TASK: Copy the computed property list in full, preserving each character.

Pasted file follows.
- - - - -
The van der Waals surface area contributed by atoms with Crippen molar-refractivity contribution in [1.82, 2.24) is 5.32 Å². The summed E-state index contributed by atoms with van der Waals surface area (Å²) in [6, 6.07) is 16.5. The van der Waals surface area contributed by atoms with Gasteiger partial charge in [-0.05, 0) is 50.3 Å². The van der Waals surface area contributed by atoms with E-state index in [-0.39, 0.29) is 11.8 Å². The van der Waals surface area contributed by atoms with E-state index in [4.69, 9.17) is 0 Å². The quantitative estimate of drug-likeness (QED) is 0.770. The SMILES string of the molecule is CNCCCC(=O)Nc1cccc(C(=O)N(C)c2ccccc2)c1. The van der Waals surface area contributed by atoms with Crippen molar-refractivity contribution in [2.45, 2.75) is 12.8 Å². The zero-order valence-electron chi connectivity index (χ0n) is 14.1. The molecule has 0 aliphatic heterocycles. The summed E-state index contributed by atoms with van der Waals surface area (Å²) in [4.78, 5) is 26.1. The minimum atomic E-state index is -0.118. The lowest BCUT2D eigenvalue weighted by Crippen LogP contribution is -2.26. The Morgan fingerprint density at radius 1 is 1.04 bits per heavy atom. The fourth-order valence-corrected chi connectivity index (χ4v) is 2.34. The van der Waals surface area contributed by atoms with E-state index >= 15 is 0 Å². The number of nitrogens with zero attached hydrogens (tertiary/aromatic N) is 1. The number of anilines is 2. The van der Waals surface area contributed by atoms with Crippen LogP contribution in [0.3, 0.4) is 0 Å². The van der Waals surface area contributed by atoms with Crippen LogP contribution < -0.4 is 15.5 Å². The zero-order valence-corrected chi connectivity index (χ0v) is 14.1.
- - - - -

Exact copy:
The van der Waals surface area contributed by atoms with Crippen molar-refractivity contribution in [1.82, 2.24) is 5.32 Å². The summed E-state index contributed by atoms with van der Waals surface area (Å²) in [6, 6.07) is 16.5. The van der Waals surface area contributed by atoms with Gasteiger partial charge in [-0.05, 0) is 50.3 Å². The van der Waals surface area contributed by atoms with E-state index in [-0.39, 0.29) is 11.8 Å². The van der Waals surface area contributed by atoms with E-state index in [4.69, 9.17) is 0 Å². The quantitative estimate of drug-likeness (QED) is 0.770. The SMILES string of the molecule is CNCCCC(=O)Nc1cccc(C(=O)N(C)c2ccccc2)c1. The van der Waals surface area contributed by atoms with Crippen molar-refractivity contribution in [2.45, 2.75) is 12.8 Å². The zero-order valence-electron chi connectivity index (χ0n) is 14.1. The molecule has 0 aliphatic heterocycles. The summed E-state index contributed by atoms with van der Waals surface area (Å²) in [4.78, 5) is 26.1. The minimum atomic E-state index is -0.118. The lowest BCUT2D eigenvalue weighted by Crippen LogP contribution is -2.26. The Morgan fingerprint density at radius 1 is 1.04 bits per heavy atom. The fourth-order valence-corrected chi connectivity index (χ4v) is 2.34. The van der Waals surface area contributed by atoms with E-state index >= 15 is 0 Å². The number of nitrogens with zero attached hydrogens (tertiary/aromatic N) is 1. The number of anilines is 2. The van der Waals surface area contributed by atoms with Crippen LogP contribution in [0.3, 0.4) is 0 Å². The van der Waals surface area contributed by atoms with Crippen LogP contribution < -0.4 is 15.5 Å². The zero-order valence-corrected chi connectivity index (χ0v) is 14.1.